These several wealthy bureaucracies want their grubby paws on medicare,medicaid,Social Security and public education not because these programs are failures BUT because there are trillions of YOUR tax dollars involved. GUARANTEED PROFITS FOREVER!!!

These several wealthy bureaucracies don't pay taxes but love OUR tax dollars in their bank accounts. These several wealthy bureaucracies are lying about their motivations pure and simple.

Medicare,medicaid,Social Security and public education are quite successful which makes them quite attractive to big time profiteers.

Ask yourself: If these programs are such failures why in the hell would several wealthy bureaucracies want them in their portfolios? Trillions of your tax dollars and monster profits.

Ask yourself again why would anyone want these tax dollars investing in:

  1. Large CEO and BOD pay packages
  2. Shareholders
  3. golden parachutes
  4. corp jets
  5. special interest campaign contributions
  6. lower wages
  7. fraud
  8. Advertising
  9. No transparency
  10. offshore bank accounts to avoid paying taxes while WE taxpayers continue to shell out trillions in tax dollars

Why give up perfectly good insurance programs and public education all of which are best bangs for the tax buck?

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Flap Doodle 3 years, 1 month ago

"...And there is another type of Caps Lock user who doesn’t capitalize whole sentences but INSTEAD capitalizes a few SPECIFIC words for EMPHASIS. Now read a sentence like that aloud, shouting every time you come to a capitalized word, and tell me you do not sound like an absolute freakin’ lunatic. This method can turn even basic known facts into crazy-sounding gibberish (“The SQUARE of the HYPOTENUSE of a RIGHT triangle equals the SUM of the squares of the OTHER two sides”)..." http://pajamasmedia.com/blog/tips-for-not-appearing-crazy-on-the-internet/

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Ron Holzwarth 3 years, 1 month ago

I can think of one government program that makes enough money to selfsustain.

The Internal Revenue Service.

That's probably the only one, though.

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Mixolydian 3 years, 1 month ago

Speaking as an independent (once registered as a democrat) I don't care about parties, I care about policies. Right now, we need to grow the economy and shrink the government. That's going to take reform of the tax code and all entitlements. It's going to mean shrinking defense spending. It's going to mean that some members of both parties are just going to have to be brave and do the right thing, even if it means one term and done in this polarized environment.

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cato_the_elder 3 years, 1 month ago

You're right, but it won't happen without term limits.

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beatrice 3 years, 1 month ago

Term limits, while they may appear a good idea they end up just making politicians even more beholded to their monied backers to accomplish something in a brief period. There becomes even less reason to compromise and reach across the aisle to attempt to make things happen for the betterment of the nation. Those elected don't have the time to create relationships with anyone outside of their pocket of monied lobbyists.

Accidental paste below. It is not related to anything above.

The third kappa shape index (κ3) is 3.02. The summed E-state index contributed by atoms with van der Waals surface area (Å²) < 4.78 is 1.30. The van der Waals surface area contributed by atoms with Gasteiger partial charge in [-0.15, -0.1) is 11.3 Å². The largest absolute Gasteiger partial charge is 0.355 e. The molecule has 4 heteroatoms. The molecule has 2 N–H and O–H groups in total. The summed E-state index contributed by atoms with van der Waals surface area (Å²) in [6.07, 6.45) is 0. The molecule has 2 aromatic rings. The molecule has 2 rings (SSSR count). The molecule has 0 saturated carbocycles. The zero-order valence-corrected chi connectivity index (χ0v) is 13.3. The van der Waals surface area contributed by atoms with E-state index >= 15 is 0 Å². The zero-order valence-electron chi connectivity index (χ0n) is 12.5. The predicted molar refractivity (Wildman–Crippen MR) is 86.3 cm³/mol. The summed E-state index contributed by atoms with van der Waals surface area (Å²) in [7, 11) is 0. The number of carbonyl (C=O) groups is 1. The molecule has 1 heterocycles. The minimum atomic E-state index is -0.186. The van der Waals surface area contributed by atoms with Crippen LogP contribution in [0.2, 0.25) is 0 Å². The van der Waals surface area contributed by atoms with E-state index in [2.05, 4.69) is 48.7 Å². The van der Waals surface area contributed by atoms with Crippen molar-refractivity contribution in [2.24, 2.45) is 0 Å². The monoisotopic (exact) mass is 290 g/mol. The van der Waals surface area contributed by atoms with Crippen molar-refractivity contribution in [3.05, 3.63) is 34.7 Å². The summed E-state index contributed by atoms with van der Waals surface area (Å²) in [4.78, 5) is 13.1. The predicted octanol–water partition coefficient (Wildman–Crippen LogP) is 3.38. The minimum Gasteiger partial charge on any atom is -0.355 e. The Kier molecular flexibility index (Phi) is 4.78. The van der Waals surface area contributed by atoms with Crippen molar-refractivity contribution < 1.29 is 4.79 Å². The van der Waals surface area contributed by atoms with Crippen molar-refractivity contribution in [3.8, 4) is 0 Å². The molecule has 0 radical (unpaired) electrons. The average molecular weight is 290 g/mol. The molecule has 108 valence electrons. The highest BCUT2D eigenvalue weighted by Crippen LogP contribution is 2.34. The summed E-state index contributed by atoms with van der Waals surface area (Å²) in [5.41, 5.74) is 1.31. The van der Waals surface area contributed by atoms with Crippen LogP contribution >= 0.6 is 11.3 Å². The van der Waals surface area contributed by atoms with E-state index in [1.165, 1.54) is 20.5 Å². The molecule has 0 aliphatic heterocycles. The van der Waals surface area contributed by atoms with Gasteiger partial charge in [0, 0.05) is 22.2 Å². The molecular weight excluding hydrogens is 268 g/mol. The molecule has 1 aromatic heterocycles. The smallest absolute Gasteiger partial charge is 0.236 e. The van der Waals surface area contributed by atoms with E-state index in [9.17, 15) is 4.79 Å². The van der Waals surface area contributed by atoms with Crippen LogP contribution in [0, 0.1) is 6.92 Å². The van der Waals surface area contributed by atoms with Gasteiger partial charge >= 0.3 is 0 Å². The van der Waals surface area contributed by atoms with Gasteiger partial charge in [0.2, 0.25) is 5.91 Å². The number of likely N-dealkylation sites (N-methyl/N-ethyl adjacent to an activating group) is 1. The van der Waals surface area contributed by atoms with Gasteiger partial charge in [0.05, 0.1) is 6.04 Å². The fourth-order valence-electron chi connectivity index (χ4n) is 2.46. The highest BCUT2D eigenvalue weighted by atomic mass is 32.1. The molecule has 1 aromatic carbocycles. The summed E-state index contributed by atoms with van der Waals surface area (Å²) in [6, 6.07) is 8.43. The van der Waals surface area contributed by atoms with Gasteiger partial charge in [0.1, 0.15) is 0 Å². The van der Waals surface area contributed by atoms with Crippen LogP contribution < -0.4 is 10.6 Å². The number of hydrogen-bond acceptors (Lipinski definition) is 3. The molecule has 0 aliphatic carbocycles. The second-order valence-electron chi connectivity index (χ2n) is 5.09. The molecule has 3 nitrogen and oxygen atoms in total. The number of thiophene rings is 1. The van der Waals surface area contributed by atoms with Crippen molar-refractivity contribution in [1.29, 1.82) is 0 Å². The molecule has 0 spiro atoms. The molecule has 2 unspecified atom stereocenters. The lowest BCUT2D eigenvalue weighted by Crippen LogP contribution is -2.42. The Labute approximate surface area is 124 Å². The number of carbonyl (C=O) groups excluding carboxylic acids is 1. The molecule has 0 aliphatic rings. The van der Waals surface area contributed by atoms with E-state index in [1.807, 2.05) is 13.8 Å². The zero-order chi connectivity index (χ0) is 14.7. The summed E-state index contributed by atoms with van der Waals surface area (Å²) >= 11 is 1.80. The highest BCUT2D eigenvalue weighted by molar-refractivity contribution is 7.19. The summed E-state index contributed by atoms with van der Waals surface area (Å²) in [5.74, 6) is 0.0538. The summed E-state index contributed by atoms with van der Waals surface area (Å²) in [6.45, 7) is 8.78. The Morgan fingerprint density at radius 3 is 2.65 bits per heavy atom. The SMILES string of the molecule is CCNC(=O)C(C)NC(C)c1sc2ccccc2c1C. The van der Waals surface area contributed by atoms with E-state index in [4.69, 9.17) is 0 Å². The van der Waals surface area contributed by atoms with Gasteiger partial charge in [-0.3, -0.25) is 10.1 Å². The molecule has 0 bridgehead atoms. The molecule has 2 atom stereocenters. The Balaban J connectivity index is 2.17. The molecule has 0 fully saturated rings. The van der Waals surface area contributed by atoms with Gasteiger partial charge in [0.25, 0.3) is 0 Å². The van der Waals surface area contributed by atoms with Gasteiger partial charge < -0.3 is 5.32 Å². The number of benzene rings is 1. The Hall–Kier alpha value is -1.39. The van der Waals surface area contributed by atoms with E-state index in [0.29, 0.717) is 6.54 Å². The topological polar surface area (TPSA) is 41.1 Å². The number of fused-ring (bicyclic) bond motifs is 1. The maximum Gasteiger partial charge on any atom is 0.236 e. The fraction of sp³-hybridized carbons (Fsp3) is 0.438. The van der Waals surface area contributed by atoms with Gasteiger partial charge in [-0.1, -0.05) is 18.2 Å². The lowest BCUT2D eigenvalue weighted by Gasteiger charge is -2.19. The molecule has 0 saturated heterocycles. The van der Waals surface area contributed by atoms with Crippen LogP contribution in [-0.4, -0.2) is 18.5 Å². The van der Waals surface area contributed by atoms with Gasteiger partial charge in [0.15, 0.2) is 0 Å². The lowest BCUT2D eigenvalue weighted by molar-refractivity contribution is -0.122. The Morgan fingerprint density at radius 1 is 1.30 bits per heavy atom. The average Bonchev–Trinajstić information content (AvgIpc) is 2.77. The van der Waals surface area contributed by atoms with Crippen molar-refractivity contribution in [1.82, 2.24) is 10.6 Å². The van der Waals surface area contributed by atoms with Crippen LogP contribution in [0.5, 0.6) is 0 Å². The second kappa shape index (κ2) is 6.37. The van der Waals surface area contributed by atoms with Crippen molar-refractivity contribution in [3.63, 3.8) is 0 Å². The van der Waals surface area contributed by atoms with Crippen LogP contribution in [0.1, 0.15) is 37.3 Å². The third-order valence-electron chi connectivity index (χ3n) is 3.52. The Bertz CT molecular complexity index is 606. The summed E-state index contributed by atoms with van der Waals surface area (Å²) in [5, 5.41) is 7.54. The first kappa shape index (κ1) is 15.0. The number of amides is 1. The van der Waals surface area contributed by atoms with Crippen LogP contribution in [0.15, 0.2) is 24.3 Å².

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cato_the_elder 3 years, 1 month ago

How can you say that? It's never been tried at the federal level, and we've seen where we are under the current system. Career politicians in both parties can be counted on to do one thing, and one thing only: Feather their own nests, which they have done with great consistency.

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Abdu Omar 3 years, 1 month ago

So if this is true, we don't need to limit the terms, we need to stop special interest groups from holding so much power over our congress. It is that simple. We should outlaw lobbyists and special interest groups from affecting the outcomes of our congressional bills.

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beatrice 3 years, 1 month ago

Outlawing lobbyists would be grand. It will never happen, but it would be great. While we are at it, lets also outlaw politicians being allowed to pollute our streets with campaign signs every few months. Simple business people can't do that to promote their products, so why should politicians be allowed to do it? Start with the signs, then lets move to the lobbyists. Get this done, and I'll join the party and drink some tea.

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beatrice 3 years, 1 month ago

It has been done in states. Sometimes good people do serve for a long time. I don't think we need legislation in an attempt to control voter laziness. I like the concept and the appreciation of your acknowledging that sometimes things do happen in both parties that aren't in the nation's best interest, but I don't believe it works in practice.

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cato_the_elder 3 years, 1 month ago

You'll never know unless it's tried at the federal level. Staying with the current system of entrenched career politicians who are constantly on the take, directly or indirectly, has gotten us precisely where we are now.

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jafs 3 years, 1 month ago

The problem, as bea points out, is the "on the take" part.

Without changing that, term limits won't accomplish much, I'd say.

And, if we change that, we don't need term limits.

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cato_the_elder 3 years, 1 month ago